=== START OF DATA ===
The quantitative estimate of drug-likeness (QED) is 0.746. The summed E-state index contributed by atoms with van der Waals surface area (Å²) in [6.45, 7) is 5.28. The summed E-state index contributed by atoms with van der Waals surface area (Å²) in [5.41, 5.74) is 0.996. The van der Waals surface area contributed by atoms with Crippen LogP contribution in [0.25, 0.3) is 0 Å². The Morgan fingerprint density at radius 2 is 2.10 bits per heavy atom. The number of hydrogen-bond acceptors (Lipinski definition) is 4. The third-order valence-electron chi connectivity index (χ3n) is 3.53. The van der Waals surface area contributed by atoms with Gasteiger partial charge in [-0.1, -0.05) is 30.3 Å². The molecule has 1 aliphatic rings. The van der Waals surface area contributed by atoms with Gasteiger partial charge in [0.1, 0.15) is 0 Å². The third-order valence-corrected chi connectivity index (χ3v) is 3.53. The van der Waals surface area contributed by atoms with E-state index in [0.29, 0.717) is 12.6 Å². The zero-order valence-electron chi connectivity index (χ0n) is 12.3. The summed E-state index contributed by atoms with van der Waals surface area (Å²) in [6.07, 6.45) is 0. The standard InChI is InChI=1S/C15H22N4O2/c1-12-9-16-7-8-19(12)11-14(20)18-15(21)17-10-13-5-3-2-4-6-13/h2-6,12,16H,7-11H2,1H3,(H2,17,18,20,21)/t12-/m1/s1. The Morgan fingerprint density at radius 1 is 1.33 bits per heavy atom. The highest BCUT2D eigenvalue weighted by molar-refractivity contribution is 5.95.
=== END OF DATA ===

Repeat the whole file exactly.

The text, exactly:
The quantitative estimate of drug-likeness (QED) is 0.746. The summed E-state index contributed by atoms with van der Waals surface area (Å²) in [6.45, 7) is 5.28. The summed E-state index contributed by atoms with van der Waals surface area (Å²) in [5.41, 5.74) is 0.996. The van der Waals surface area contributed by atoms with Crippen LogP contribution in [0.25, 0.3) is 0 Å². The Morgan fingerprint density at radius 2 is 2.10 bits per heavy atom. The number of hydrogen-bond acceptors (Lipinski definition) is 4. The third-order valence-electron chi connectivity index (χ3n) is 3.53. The van der Waals surface area contributed by atoms with Gasteiger partial charge in [-0.1, -0.05) is 30.3 Å². The molecule has 1 aliphatic rings. The van der Waals surface area contributed by atoms with Gasteiger partial charge in [0.1, 0.15) is 0 Å². The third-order valence-corrected chi connectivity index (χ3v) is 3.53. The van der Waals surface area contributed by atoms with E-state index in [0.29, 0.717) is 12.6 Å². The zero-order valence-electron chi connectivity index (χ0n) is 12.3. The summed E-state index contributed by atoms with van der Waals surface area (Å²) in [6.07, 6.45) is 0. The standard InChI is InChI=1S/C15H22N4O2/c1-12-9-16-7-8-19(12)11-14(20)18-15(21)17-10-13-5-3-2-4-6-13/h2-6,12,16H,7-11H2,1H3,(H2,17,18,20,21)/t12-/m1/s1. The Morgan fingerprint density at radius 1 is 1.33 bits per heavy atom. The highest BCUT2D eigenvalue weighted by molar-refractivity contribution is 5.95.